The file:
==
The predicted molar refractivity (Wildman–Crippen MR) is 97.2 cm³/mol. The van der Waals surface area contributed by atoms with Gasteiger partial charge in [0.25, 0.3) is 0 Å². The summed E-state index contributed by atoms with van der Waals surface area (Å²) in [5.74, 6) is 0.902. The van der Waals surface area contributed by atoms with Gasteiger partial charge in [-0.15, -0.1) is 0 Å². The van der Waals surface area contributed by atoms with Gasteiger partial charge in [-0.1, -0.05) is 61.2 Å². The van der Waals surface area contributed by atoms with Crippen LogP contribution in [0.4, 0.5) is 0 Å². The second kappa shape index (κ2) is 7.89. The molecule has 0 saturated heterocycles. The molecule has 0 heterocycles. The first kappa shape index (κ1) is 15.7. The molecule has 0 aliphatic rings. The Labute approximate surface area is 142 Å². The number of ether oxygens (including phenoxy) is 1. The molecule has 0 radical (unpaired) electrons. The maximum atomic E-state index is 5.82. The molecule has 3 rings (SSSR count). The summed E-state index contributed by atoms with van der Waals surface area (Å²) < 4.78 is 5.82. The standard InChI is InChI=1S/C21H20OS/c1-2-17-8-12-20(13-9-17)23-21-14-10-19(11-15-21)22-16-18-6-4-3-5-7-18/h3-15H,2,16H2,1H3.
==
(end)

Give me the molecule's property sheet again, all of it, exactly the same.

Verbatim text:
The predicted molar refractivity (Wildman–Crippen MR) is 97.2 cm³/mol. The van der Waals surface area contributed by atoms with Gasteiger partial charge in [0.25, 0.3) is 0 Å². The summed E-state index contributed by atoms with van der Waals surface area (Å²) in [5.74, 6) is 0.902. The van der Waals surface area contributed by atoms with Gasteiger partial charge in [-0.15, -0.1) is 0 Å². The van der Waals surface area contributed by atoms with Gasteiger partial charge in [-0.1, -0.05) is 61.2 Å². The van der Waals surface area contributed by atoms with Crippen LogP contribution in [0.4, 0.5) is 0 Å². The second kappa shape index (κ2) is 7.89. The molecule has 0 saturated heterocycles. The molecule has 0 heterocycles. The first kappa shape index (κ1) is 15.7. The molecule has 0 aliphatic rings. The Labute approximate surface area is 142 Å². The number of ether oxygens (including phenoxy) is 1. The molecule has 0 radical (unpaired) electrons. The maximum atomic E-state index is 5.82. The molecule has 3 rings (SSSR count). The summed E-state index contributed by atoms with van der Waals surface area (Å²) < 4.78 is 5.82. The standard InChI is InChI=1S/C21H20OS/c1-2-17-8-12-20(13-9-17)23-21-14-10-19(11-15-21)22-16-18-6-4-3-5-7-18/h3-15H,2,16H2,1H3.